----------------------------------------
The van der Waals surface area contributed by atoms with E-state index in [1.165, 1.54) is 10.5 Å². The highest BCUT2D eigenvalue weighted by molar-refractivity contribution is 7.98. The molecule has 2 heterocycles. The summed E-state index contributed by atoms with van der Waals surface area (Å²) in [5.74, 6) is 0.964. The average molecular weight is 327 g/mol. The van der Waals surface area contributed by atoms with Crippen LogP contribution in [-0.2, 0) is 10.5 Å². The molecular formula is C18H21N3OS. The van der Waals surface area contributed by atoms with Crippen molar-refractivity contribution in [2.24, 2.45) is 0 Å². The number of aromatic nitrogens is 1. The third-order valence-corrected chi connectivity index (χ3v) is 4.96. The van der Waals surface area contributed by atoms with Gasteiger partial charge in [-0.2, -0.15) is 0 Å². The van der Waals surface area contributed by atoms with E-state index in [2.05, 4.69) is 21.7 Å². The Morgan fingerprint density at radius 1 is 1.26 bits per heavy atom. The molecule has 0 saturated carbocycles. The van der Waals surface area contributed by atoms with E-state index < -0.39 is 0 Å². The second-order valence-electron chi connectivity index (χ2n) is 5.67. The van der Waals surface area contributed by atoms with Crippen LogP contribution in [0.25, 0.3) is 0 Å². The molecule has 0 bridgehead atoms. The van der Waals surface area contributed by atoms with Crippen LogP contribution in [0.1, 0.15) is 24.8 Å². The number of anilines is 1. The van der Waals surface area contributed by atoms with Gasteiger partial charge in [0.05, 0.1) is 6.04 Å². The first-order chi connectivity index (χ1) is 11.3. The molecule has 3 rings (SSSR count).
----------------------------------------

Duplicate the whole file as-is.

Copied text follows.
The van der Waals surface area contributed by atoms with E-state index in [1.165, 1.54) is 10.5 Å². The highest BCUT2D eigenvalue weighted by molar-refractivity contribution is 7.98. The molecule has 2 heterocycles. The summed E-state index contributed by atoms with van der Waals surface area (Å²) in [5.74, 6) is 0.964. The average molecular weight is 327 g/mol. The van der Waals surface area contributed by atoms with Crippen LogP contribution in [-0.2, 0) is 10.5 Å². The molecular formula is C18H21N3OS. The van der Waals surface area contributed by atoms with Crippen molar-refractivity contribution in [2.24, 2.45) is 0 Å². The number of aromatic nitrogens is 1. The third-order valence-corrected chi connectivity index (χ3v) is 4.96. The van der Waals surface area contributed by atoms with Gasteiger partial charge in [-0.2, -0.15) is 0 Å². The van der Waals surface area contributed by atoms with E-state index in [2.05, 4.69) is 21.7 Å². The Morgan fingerprint density at radius 1 is 1.26 bits per heavy atom. The molecule has 0 saturated carbocycles. The van der Waals surface area contributed by atoms with E-state index < -0.39 is 0 Å². The second-order valence-electron chi connectivity index (χ2n) is 5.67. The van der Waals surface area contributed by atoms with Crippen LogP contribution in [0.25, 0.3) is 0 Å². The molecule has 0 bridgehead atoms. The van der Waals surface area contributed by atoms with Crippen LogP contribution in [0.1, 0.15) is 24.8 Å². The number of anilines is 1. The van der Waals surface area contributed by atoms with Gasteiger partial charge in [0.05, 0.1) is 6.04 Å². The first-order chi connectivity index (χ1) is 11.3. The molecule has 3 rings (SSSR count).